Chip Ganassi Racing

Note: This is part of a series of NTT INDYCAR SERIES team previews for the 2023 season.

Starting Lineup: Marcus Ericsson (No. 8 Huski Chocolate Honda), Scott Dixon (No. 9 PNC Bank Honda), Alex Palou (No. 10 The American Legion Honda), Marcus Armstrong (No. 11 Honda on road courses and street circuits), Takuma Sato (No. 11 Honda on oval tracks).

2022 in Review: Ericsson scored a career-defining victory in the 106th Indianapolis 500 presented by Gainbridge, leading the final 13 laps while surviving a late-restart challenge from Arrow McLaren’s Pato O’Ward. Ericsson, who started fifth, became the second Swede to win the event, following Kenny Brack in 1999. The massive haul of points helped Ericsson lead the standings for most of the summer months. He finished sixth. Dixon won a pair of races, bringing his career total to 53, moving him into second place on the sport’s all-time list behind A.J. Foyt (67). Mario Andretti had 52. Dixon won the Honda Indy Toronto and the Big Machine Music City Grand Prix in Nashville, but the season will be remembered for the race win that got away. While dominating the “500” from the pole and leading a race-high 95 laps, Dixon entered pit road on his final scheduled stop just a tick too quick, drawing a penalty. Instead of potentially winning the race for the second time, he was relegated to the back of the lead lap and finished 21st. That mistake also had major championship implications as it cost him the opportunity to score more than 70 additional points; he finished the season 39 points out of the lead. He, like Will Power, completed all 2,268 laps during the year, and Dixon also became the all-time laps leader in the “500,” pushing his career total to 665 (21 more than Al Unser), and moved to No. 2 in career poles in the event with five (Rick Mears won six). Palou wasn’t able to repeat as series champion – he finished fifth, losing a tiebreaker with Team Penske’s Scott McLaughlin – but he ended the season with a victory in the Firestone Grand Prix of Monterey for his fourth career race win. Palou started alongside Dixon on the front row for the “500” and led 47 laps before being issued a penalty for taking emergency service in a closed pit on Lap 77. He finished ninth in the race. Jimmie Johnson’s second NTT INDYCAR SERIES season featured leading two laps of the “500” and winning the Rookie of the Year Award. He also had strong runs in the oval races at Texas Motor Speedway (finished sixth) and Iowa Speedway (led 19 laps in Race 1, finished fifth in Race 2). Sato’s first season with Dale Coyne Racing with Rick Ware Racing was highlighted by a fifth-place finish in the Bommarito Automotive Group 500 at World Wide Technology Raceway. Armstrong finished his third season in the FIA’s Formula 2 championship with three race wins driving for Hitech Grand Prix.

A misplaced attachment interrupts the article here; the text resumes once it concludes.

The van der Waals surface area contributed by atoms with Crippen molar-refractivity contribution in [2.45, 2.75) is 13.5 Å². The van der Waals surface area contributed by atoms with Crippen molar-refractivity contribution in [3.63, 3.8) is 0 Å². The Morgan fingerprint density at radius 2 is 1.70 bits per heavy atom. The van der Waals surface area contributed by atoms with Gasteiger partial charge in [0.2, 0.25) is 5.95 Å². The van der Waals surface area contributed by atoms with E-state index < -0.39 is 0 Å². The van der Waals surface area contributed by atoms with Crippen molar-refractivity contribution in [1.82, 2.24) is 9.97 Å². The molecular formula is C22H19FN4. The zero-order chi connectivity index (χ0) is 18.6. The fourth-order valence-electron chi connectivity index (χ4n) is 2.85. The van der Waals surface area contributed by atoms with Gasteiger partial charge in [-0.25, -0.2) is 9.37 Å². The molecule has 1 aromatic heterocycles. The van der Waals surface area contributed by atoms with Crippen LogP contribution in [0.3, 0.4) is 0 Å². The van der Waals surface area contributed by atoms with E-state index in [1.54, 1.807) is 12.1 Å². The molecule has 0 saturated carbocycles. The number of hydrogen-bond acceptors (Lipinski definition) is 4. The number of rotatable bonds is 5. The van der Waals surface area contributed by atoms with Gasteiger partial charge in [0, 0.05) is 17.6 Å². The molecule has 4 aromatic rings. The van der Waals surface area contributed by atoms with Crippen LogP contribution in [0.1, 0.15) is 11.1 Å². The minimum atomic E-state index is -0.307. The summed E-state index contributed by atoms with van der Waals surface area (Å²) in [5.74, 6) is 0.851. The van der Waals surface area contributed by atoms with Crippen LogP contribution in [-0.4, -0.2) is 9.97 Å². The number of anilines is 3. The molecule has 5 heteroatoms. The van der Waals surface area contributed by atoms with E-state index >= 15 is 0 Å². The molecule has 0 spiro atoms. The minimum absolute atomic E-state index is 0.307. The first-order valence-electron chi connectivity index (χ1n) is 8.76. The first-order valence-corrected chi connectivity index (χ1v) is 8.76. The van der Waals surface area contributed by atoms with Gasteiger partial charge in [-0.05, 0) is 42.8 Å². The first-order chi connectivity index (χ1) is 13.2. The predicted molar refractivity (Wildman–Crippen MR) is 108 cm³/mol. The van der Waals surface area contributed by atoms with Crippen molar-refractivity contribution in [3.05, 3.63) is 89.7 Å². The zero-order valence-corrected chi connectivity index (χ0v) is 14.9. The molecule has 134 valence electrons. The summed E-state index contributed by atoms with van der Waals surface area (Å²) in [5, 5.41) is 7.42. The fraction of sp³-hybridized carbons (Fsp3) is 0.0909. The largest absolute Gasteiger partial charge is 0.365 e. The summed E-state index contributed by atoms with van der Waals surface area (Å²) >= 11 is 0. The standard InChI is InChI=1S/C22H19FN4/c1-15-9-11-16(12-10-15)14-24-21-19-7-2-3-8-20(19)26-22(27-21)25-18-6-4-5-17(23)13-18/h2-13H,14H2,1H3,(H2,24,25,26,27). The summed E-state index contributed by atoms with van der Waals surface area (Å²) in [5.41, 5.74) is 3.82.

New for ’23: Johnson’s departure opened the door for the team to sign Armstrong, who won four races over three seasons in F2. The addition of Sato gives CGR three drivers who have won the “500” in their careers (Dixon in 2008 and Ericsson last year are the others). Sato won in 2017 for Andretti Autosport and 2020 for Rahal Letterman Lanigan. Taylor Kiel, the former president of Arrow McLaren SP, joined CGR as team manager.

Keep an Eye on This: Palou’s 2022 season was clouded by a contractual dispute, but his results were stronger than history will likely remember. He had five top-three finishes on road courses before winning the season-ending race at WeatherTech Raceway Laguna Seca with a charge from the 11th starting position. Palou said he and the team have mended fences, so if he can drive as mentally free as he did in last year’s finale, a second series championship in three years could be in the cards.

Little-Known Fact: CGR placed three drivers in the top six of last year’s series standings, with Dixon leading the charge in third place. Such a finish has become the norm for the six-time series champion. Dixon has finished in the top four of the standings six consecutive years and in 16 of the past 17 campaigns. The outlier: He was sixth in 2016.